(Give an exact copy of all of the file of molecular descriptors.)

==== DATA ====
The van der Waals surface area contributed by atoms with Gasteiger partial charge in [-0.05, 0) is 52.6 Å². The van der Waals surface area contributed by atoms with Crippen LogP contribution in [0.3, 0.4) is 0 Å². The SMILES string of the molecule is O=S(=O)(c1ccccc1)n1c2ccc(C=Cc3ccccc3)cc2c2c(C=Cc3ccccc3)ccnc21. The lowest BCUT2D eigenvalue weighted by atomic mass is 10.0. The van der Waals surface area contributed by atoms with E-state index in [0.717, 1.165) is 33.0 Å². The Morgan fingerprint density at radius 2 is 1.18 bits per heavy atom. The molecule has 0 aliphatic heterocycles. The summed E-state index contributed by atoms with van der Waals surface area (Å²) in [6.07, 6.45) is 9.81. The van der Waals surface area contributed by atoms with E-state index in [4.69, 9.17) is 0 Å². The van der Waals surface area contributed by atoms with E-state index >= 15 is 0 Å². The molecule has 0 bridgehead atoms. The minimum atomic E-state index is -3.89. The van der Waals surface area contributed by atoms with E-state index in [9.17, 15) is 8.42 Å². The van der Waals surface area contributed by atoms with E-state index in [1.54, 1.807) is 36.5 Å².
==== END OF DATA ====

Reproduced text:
The van der Waals surface area contributed by atoms with Gasteiger partial charge in [-0.05, 0) is 52.6 Å². The van der Waals surface area contributed by atoms with Crippen LogP contribution in [0.3, 0.4) is 0 Å². The SMILES string of the molecule is O=S(=O)(c1ccccc1)n1c2ccc(C=Cc3ccccc3)cc2c2c(C=Cc3ccccc3)ccnc21. The lowest BCUT2D eigenvalue weighted by atomic mass is 10.0. The van der Waals surface area contributed by atoms with E-state index in [0.717, 1.165) is 33.0 Å². The Morgan fingerprint density at radius 2 is 1.18 bits per heavy atom. The molecule has 0 aliphatic heterocycles. The summed E-state index contributed by atoms with van der Waals surface area (Å²) in [6.07, 6.45) is 9.81. The van der Waals surface area contributed by atoms with E-state index in [4.69, 9.17) is 0 Å². The van der Waals surface area contributed by atoms with E-state index >= 15 is 0 Å². The molecule has 0 bridgehead atoms. The minimum atomic E-state index is -3.89. The van der Waals surface area contributed by atoms with E-state index in [9.17, 15) is 8.42 Å². The van der Waals surface area contributed by atoms with E-state index in [1.54, 1.807) is 36.5 Å².